Ninth inning meltdown costs Senators in 8-4 loss

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Holding a 4-1 lead headed into the ninth inning, the Harrisburg Senators appeared set to send the Richmond Flying Squirrels to their eighth straight defeat.

Historically, the task for the Squirrels was a daunting one. Home teams holding three run leads have had a roughly 98% chance of winning for the last 60 years in Major League baseball. The trailing visiting team has won only 201 times in 9,671 games under this scenario.

So, to say the Senators were all but a lock to win might have been an understatement.

Andrew Robinson was summoned from the bullpen to preserve the victory for Harrisburg. The 29-year-old right-hander has been the Senators most consistent and reliable reliever since joining the team last year on April 20. Last season, Robinson converted nine of 10 save opportunities he got and in his only blown save coughed up a two-run lead during his second inning of work on the road.

So, to say the Senators were all but a lock to win might have been an understatement.

The Flying Squirrels came into FNB Field on Saturday night tied for the worst record in the Eastern League and riding a seven-game losing streak. Richmond is at or near the bottom of the league in many offensive categories including runs per game, batting average, and total bases.

So, to say the Senators were all but a lock to win might have been an understatement.

But 52 pitches, 33 minutes, three pitchers, and seven runs later the Flying Squirrels had taken a shocking 8-4 lead they would hold onto in the bottom half of the inning for the victory.

Robinson allowed a leadoff single to Myles Schroder and then issued back to back walks to load the bases. With the pitcher’s spot due up for Richmond, Tyler Horan was announced as a pinch-hitter and Harrisburg manager Matt LeCroy countered with R.C. Orlan from the bullpen for the lefty/lefty matchup.

But Horan came back from an 0-2 hole in the count to work a walk and force the first Flying Squirrels run home in the frame. Dylan Davis, who came into the game batting .174, crushed an Orlan offering into the left centerfield gap that cleared the bases and gave Richmond a 5-4 lead.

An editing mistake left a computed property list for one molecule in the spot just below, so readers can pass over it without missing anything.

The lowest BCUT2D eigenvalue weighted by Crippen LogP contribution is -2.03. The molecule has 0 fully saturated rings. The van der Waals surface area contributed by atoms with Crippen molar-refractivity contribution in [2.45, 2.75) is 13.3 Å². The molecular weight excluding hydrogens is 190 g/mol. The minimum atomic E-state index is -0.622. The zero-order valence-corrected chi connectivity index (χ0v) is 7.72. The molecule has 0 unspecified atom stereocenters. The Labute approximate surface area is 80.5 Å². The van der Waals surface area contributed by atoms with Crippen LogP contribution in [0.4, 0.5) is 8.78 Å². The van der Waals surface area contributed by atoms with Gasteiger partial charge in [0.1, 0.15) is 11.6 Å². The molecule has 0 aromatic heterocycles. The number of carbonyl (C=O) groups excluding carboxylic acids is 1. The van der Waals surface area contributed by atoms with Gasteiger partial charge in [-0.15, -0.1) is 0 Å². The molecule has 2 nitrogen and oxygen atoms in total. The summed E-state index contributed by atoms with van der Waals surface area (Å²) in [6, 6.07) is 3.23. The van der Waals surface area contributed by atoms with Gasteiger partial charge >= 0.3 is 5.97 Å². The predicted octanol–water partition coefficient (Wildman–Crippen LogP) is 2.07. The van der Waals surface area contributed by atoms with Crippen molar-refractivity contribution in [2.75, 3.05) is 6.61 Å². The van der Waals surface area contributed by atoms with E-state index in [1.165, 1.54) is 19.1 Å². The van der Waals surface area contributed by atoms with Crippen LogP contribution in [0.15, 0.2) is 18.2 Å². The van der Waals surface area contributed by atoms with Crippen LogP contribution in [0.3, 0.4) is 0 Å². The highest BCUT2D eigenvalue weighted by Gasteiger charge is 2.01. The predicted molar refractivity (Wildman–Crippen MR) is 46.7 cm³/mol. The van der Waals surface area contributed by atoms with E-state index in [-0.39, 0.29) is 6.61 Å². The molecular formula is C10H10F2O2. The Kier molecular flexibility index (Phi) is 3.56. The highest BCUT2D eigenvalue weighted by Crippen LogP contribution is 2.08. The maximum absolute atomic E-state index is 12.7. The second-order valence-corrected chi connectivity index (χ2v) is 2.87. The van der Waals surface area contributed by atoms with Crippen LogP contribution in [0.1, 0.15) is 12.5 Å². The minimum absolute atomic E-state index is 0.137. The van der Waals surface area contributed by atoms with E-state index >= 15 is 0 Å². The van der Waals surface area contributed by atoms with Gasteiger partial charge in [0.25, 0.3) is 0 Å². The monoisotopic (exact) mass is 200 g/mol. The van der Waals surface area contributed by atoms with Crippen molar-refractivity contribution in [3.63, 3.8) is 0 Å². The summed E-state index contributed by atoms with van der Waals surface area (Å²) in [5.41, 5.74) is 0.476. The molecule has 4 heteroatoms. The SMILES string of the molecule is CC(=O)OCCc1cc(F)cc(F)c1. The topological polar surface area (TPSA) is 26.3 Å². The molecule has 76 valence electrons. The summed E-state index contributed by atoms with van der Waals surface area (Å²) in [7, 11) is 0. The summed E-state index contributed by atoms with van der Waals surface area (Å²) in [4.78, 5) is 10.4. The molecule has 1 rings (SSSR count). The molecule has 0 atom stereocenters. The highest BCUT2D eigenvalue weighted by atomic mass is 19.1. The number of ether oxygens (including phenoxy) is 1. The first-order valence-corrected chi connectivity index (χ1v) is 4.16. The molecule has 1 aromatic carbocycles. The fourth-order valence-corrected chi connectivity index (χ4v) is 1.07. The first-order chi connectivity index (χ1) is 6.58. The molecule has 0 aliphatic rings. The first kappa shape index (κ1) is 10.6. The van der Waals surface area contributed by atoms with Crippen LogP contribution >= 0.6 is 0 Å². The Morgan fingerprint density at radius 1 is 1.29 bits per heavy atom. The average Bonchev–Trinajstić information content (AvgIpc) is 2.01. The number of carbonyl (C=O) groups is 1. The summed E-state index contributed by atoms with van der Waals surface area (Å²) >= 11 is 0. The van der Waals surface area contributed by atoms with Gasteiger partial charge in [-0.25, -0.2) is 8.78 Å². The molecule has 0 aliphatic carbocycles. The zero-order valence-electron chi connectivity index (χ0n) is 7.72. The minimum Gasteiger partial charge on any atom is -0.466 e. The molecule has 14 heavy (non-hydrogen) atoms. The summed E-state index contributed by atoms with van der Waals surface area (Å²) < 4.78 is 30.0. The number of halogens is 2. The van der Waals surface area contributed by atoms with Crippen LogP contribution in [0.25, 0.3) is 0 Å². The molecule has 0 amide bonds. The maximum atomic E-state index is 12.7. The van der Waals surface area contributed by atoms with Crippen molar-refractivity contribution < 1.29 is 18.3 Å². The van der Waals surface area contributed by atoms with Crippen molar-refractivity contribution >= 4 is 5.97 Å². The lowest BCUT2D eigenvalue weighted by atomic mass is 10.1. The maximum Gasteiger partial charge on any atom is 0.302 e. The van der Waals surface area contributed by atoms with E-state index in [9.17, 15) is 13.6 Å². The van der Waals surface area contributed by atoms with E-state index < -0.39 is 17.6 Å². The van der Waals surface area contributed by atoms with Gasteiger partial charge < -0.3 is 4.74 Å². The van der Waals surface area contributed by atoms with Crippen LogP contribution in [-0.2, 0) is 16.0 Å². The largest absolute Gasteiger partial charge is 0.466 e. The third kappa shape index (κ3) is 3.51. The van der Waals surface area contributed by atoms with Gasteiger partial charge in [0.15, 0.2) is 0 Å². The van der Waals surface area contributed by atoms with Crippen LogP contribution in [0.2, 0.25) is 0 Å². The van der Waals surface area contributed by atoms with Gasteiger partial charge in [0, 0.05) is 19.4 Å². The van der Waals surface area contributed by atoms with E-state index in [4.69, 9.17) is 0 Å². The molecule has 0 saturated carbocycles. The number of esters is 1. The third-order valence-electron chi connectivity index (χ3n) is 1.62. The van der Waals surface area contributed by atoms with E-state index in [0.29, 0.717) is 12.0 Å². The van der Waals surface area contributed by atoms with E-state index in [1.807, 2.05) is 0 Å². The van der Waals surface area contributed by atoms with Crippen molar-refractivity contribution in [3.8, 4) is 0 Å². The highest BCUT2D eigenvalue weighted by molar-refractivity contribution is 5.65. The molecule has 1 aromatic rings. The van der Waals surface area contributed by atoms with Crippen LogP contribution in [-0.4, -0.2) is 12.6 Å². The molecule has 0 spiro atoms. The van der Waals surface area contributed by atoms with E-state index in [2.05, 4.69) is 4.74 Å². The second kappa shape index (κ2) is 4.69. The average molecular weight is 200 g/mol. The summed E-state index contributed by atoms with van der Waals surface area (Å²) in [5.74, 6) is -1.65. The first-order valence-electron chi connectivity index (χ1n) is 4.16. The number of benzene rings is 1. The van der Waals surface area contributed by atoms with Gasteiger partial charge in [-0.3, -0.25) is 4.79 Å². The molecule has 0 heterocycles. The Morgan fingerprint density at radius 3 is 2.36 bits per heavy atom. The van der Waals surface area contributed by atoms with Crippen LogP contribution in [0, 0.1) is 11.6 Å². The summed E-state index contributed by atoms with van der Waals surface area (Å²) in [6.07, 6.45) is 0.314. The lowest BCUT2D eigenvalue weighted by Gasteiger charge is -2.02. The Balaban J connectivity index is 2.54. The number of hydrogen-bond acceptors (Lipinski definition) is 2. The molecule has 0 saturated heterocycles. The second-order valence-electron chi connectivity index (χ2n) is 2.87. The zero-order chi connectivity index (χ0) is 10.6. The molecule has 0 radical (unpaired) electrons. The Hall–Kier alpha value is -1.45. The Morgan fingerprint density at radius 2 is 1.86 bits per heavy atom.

After a hit by pitch, Orlan induced a 4-6 fielder’s choice for the first out of the inning but by then LeCroy had seen enough. Derek Self was called upon to get out of the mess, but the right-hander struggled to minimize the damage. A sacrifice fly, two singles, and a passed ball added up to three more runs for Richmond as they pushed their advantage to four runs over the Senators.

“We have to find some people to finish the ninth other than Suero,” LeCroy said. “Robby was good at it all last year, but he just lost it there.”

“If you carry a three-run lead into the ninth inning, you expect to win.”


The last time Harrisburg surrendered seven or more runs in the final inning of a game they were leading was July 17, 2010 to Altoona at then Metro Bank Park. The Curve plated 10 runs that night to overcome a 14-8 lead in one of the most memorable games on City Island in recent memory. For many, the game will be best remembered for home plate umpire “Dancin'” Doug Vines’ controversial home run call on a ball that even Altoona’s broadcasters couldn’t believe went their way.


Jaron Long worked six innings allowing only two hits, both in the first inning (including a leadoff home run), while striking out six…Neftali Soto remained red hot with his seventh homer of May and a 3-for-5 night that extended his hitting streak to 14 games…Erick Fedde tossed two scoreless innings out of the bullpen striking out four…Richmond pitchers were called for two separate automatic balls due to pitch clock infractions.

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